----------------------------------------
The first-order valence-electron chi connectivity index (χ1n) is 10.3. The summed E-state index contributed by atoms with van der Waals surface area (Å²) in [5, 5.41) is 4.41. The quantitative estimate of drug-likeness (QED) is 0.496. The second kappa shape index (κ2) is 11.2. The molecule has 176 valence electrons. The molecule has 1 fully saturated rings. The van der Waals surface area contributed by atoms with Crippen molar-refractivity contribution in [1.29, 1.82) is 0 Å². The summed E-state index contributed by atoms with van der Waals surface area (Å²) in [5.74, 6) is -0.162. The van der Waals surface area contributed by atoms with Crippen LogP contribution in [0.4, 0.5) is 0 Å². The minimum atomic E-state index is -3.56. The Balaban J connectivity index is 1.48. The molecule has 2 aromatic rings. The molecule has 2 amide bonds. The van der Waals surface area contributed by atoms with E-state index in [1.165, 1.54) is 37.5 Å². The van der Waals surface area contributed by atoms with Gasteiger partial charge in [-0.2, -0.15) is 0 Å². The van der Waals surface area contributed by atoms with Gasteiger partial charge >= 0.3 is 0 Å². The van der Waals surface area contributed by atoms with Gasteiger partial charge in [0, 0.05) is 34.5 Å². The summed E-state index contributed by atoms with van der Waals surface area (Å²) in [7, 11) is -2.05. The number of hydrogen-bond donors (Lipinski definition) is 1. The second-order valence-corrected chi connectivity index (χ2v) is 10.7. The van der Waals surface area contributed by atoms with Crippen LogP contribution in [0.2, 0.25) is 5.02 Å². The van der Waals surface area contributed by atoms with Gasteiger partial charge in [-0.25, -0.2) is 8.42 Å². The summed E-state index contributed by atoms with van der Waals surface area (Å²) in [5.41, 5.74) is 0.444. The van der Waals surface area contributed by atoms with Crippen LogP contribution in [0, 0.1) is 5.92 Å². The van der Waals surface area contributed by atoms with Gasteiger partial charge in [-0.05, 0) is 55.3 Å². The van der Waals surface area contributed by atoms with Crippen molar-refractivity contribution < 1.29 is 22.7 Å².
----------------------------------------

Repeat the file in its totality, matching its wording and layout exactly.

The first-order valence-electron chi connectivity index (χ1n) is 10.3. The summed E-state index contributed by atoms with van der Waals surface area (Å²) in [5, 5.41) is 4.41. The quantitative estimate of drug-likeness (QED) is 0.496. The second kappa shape index (κ2) is 11.2. The molecule has 176 valence electrons. The molecule has 1 fully saturated rings. The van der Waals surface area contributed by atoms with Crippen molar-refractivity contribution in [1.29, 1.82) is 0 Å². The summed E-state index contributed by atoms with van der Waals surface area (Å²) in [5.74, 6) is -0.162. The van der Waals surface area contributed by atoms with Crippen LogP contribution in [0.4, 0.5) is 0 Å². The minimum atomic E-state index is -3.56. The Balaban J connectivity index is 1.48. The molecule has 2 aromatic rings. The molecule has 2 amide bonds. The van der Waals surface area contributed by atoms with E-state index in [1.165, 1.54) is 37.5 Å². The van der Waals surface area contributed by atoms with Gasteiger partial charge in [-0.2, -0.15) is 0 Å². The van der Waals surface area contributed by atoms with Gasteiger partial charge >= 0.3 is 0 Å². The van der Waals surface area contributed by atoms with Gasteiger partial charge in [0, 0.05) is 34.5 Å². The summed E-state index contributed by atoms with van der Waals surface area (Å²) in [7, 11) is -2.05. The number of hydrogen-bond donors (Lipinski definition) is 1. The second-order valence-corrected chi connectivity index (χ2v) is 10.7. The van der Waals surface area contributed by atoms with Crippen LogP contribution in [0.2, 0.25) is 5.02 Å². The van der Waals surface area contributed by atoms with Gasteiger partial charge in [-0.25, -0.2) is 8.42 Å². The summed E-state index contributed by atoms with van der Waals surface area (Å²) in [5.41, 5.74) is 0.444. The van der Waals surface area contributed by atoms with Crippen LogP contribution in [0, 0.1) is 5.92 Å². The van der Waals surface area contributed by atoms with Gasteiger partial charge in [-0.05, 0) is 55.3 Å². The van der Waals surface area contributed by atoms with Crippen molar-refractivity contribution < 1.29 is 22.7 Å².